“A recruiter can coach, suggest, recommend, and advise, but the hiring manager has to put in the work to achieve his or her hiring goals.”

Why do managers need to be so involved? Can’t much of that networking be accomplished by dedicated recruiters?

I’ve found that the most successful hires are the people who are already inside your company with a proven track record of performance. If you can’t find someone internally like that, then the next best thing is what I would call an “endorsement.” An endorsement is a referral to somebody that the hiring manager, or one of his or her team members, worked with previously and knows well enough to say, “This person can succeed in this role, in this environment, because I’ve directly observed his/her work.” If you can’t get someone internally, or an endorsement, then that’s when you rely on recruiters to headhunt the talent you need.

Do hiring managers need interview training? If they do, what should interview training cover?

I absolutely believe that managers need training on the mechanics of the recruiting process, in particular:

  1. how to cultivate their network to find candidates; and
  2. how to approach interviewing so they can make well-informed selection decisions.

There are a lot of canned interview methodologies out there, and they’re all good for understanding experience, skills, and knowledge. But what I’ve found to be most successful is to equip managers with the ability to drill down to what really motivates the candidate. If you can understand what those motivations are, and if you believe you can create an opportunity that aligns with those motivations – as long as they have the correct experience, skills, and potential to perform – they’re going to knock it out of the park for you.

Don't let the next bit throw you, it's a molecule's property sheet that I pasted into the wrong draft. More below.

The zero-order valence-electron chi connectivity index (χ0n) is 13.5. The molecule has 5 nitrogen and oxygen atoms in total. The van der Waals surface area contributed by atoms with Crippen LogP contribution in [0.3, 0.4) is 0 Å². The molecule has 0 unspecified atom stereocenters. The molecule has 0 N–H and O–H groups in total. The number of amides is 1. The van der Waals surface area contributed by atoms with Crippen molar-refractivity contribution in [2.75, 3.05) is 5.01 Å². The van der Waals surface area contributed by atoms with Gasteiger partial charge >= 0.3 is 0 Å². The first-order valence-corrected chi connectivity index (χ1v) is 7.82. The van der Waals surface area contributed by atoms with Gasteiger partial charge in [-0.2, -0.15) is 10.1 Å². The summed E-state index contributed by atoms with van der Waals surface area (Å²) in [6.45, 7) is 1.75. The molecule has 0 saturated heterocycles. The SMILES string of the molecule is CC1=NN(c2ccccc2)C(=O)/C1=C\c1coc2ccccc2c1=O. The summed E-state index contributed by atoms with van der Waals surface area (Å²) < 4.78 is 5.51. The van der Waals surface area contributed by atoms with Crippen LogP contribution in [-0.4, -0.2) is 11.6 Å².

What one piece of advice would you offer to talent acquisition leaders on building an effective recruiting function?

One of the things the business needs to decide at an early stage is, what role will talent acquisition play in the future of the company? What is the hiring philosophy and approach? Is it, we place an order and you fill it? Or is it, let’s have a strategic conversation about what we’re building, and how to hire the talent we need to build it? Is it, we’re willing to pay more for great people even if that means lower headcount? Or is it, we need as many bodies as we possibly can have?

For many companies, the tendency is to think, “We don’t have time to do that – we need to hire people right now.” But this is about setting the tone that will be carried forward for the foreseeable future. The sooner you do it, the easier it is to scale. If you don’t take the time to do it, and things go wrong, eventually you’re going to have to tear it all apart and replumb everything. That’s really painful.

My advice is to work with your organization’s stakeholders to confirm what the approach to talent acquisition is going to be – the role and purpose it plays within the company – and hold those stakeholders accountable to it, day in and day out. It’s one of the most important things you can do as a talent acquisition leader.

Christian De Pape, Recruiting Social’s Head of Marketing and Content
About the author

Christian De Pape is the head of brand experience at Recruiting Social. Connect with him on LinkedIn.